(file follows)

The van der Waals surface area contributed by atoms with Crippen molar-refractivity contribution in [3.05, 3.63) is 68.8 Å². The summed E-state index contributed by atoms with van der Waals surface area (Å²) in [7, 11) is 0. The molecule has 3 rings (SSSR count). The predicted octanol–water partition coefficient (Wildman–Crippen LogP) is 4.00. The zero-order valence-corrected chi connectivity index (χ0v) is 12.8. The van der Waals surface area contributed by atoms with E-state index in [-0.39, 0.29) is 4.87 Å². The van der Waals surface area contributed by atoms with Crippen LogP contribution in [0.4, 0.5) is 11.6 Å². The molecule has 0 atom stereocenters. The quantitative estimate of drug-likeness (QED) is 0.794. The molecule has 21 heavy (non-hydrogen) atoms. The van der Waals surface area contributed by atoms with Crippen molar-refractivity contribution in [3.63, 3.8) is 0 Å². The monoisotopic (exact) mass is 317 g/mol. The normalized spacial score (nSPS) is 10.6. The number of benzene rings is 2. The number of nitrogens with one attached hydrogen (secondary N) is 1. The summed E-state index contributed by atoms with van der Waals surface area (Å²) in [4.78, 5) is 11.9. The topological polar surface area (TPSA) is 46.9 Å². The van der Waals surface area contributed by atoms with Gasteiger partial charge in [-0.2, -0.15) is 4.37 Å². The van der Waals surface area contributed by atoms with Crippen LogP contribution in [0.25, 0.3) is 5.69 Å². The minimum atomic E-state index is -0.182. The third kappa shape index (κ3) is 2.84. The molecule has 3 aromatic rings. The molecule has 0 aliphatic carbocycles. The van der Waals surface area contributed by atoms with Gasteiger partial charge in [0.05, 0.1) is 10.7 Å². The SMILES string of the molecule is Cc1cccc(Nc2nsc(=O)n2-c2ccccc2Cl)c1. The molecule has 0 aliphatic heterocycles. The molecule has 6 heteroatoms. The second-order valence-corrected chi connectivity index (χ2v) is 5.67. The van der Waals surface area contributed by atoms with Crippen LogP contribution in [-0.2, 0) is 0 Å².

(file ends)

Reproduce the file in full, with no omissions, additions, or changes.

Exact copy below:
The van der Waals surface area contributed by atoms with Crippen molar-refractivity contribution in [3.05, 3.63) is 68.8 Å². The summed E-state index contributed by atoms with van der Waals surface area (Å²) in [7, 11) is 0. The molecule has 3 rings (SSSR count). The predicted octanol–water partition coefficient (Wildman–Crippen LogP) is 4.00. The zero-order valence-corrected chi connectivity index (χ0v) is 12.8. The van der Waals surface area contributed by atoms with E-state index in [-0.39, 0.29) is 4.87 Å². The van der Waals surface area contributed by atoms with Crippen LogP contribution in [0.4, 0.5) is 11.6 Å². The molecule has 0 atom stereocenters. The quantitative estimate of drug-likeness (QED) is 0.794. The molecule has 21 heavy (non-hydrogen) atoms. The van der Waals surface area contributed by atoms with Crippen molar-refractivity contribution in [3.63, 3.8) is 0 Å². The monoisotopic (exact) mass is 317 g/mol. The normalized spacial score (nSPS) is 10.6. The number of benzene rings is 2. The number of nitrogens with one attached hydrogen (secondary N) is 1. The summed E-state index contributed by atoms with van der Waals surface area (Å²) in [4.78, 5) is 11.9. The topological polar surface area (TPSA) is 46.9 Å². The van der Waals surface area contributed by atoms with Gasteiger partial charge in [-0.2, -0.15) is 4.37 Å². The van der Waals surface area contributed by atoms with Crippen LogP contribution in [0.25, 0.3) is 5.69 Å². The minimum atomic E-state index is -0.182. The third kappa shape index (κ3) is 2.84. The molecule has 3 aromatic rings. The molecule has 0 aliphatic carbocycles. The van der Waals surface area contributed by atoms with Gasteiger partial charge in [0.05, 0.1) is 10.7 Å². The SMILES string of the molecule is Cc1cccc(Nc2nsc(=O)n2-c2ccccc2Cl)c1. The molecule has 0 aliphatic heterocycles. The molecule has 6 heteroatoms. The second-order valence-corrected chi connectivity index (χ2v) is 5.67. The van der Waals surface area contributed by atoms with Crippen LogP contribution in [-0.2, 0) is 0 Å².